Gubb said Tonken demanded a $50,000 fee, a $50,000 donation to be made in Celine Dion’s name to the Betty Ford Center and another $15,000 fee for the Fox Foundation in exchange for the star’s involvement. Gubb said he later discovered that Tonken spent the money knowing he couldn’t deliver on the promises.
According to Gubb, Dion never requested a donation to the Ford Center and Fox was never planning to become involved. Instead, Gubb said, he found out Tonken used the $50,000 Dion donation to cover a previous commitment to the Ford Center from an earlier charity event. The incident figures in the attorney general’s suit.
“From my experience he’s a professional con man who robs the public under the pretense of doing good for charitable events,” Gubb said.
A review of court records shows that Tonken has been named a defendant in roughly three dozen civil suits in Los Angeles Superior Court since 1994, some of which ended in judgments against him. In 1998, he also filed a Chapter 7 bankruptcy case -- eventually dismissed -- listing liabilities of $6.5 million and assets of just $217,100.
People who have dealt with Tonken say he worked hard to create an aura of success despite his unpolished appearance. They describe him as a large, nervous, sometimes awkward person -- “a schlub,” said one ally -- who was quick to pick up dinner tabs and spend freely when he had cash.
Almost from the beginning, the lack of money making its way to the charities -- and Tonken’s style -- caused hard feelings. One of the disillusioned was Jo Lasorda, wife of former Los Angeles Dodgers manager Tommy Lasorda. Tonken organized a 1995 fund-raiser at the Beverly Hills Hotel honoring comedian Billy Crystal to raise money for the Tommy Lasorda Jr. Memorial Foundation, named after the couple’s late son.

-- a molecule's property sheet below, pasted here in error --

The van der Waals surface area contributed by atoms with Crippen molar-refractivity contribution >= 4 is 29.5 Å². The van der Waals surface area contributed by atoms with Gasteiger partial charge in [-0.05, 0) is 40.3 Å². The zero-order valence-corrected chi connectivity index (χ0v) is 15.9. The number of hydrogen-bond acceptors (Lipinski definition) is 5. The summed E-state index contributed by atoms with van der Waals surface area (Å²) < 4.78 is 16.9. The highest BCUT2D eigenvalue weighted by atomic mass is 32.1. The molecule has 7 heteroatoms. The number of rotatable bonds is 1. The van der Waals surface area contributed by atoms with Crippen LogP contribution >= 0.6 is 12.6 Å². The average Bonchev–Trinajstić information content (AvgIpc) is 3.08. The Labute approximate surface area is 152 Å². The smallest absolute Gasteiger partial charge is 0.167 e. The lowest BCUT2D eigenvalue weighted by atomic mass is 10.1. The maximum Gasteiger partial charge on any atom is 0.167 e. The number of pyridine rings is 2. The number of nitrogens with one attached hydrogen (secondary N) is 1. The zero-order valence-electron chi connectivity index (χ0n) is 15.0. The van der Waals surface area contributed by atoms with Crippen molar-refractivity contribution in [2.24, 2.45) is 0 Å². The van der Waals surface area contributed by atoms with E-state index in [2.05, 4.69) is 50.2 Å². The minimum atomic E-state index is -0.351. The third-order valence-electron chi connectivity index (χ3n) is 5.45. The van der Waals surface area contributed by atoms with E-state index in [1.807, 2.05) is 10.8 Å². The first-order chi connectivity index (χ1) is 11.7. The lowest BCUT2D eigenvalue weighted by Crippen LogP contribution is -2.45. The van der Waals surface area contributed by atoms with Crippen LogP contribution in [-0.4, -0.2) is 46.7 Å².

“She was extremely disappointed with the way this guy handled the event,” said Bill Goldberg, a spokesman for the couple. Goldberg wouldn’t elaborate, but Steve Fox, then a director of the foundation, said the Lasordas believed more of the event’s proceeds should have gone to the charity. Nonetheless, Fox said he feels Tonken organized “a world-class event.”
One of Tonken’s most troubled events was the glitzy “Family Celebration 2001" -- co-sponsored by TV writer-producer David E. Kelley and his wife, actress Michelle Pfeiffer, along with the Clintons.
The attorney general’s complaint says the gala raised $1.5 million. But expenses for the affair more than tripled from a promised $250,000, while Tonken made conflicting promises to give proceeds to charities favored by Kelley’s “Ally McBeal” cast and crew and the ‘N Sync musicians.
Meanwhile, according to the suit, Tonken diverted at least $340,000 earmarked for the event into the American Spirit Foundation, a defunct charity co-founded by financier Peter Paul, a Tonken mentor who is now awaiting extradition from Brazil to face criminal fraud charges in New York and Los Angeles.
Tonken insists that he will be vindicated after he gives authorities “the trail” such funds followed. “I’ve lived in a hovel. I have a picnic table for a desk. I’ve been an unwise fool. Out of desperation to make good on things, I would borrow.”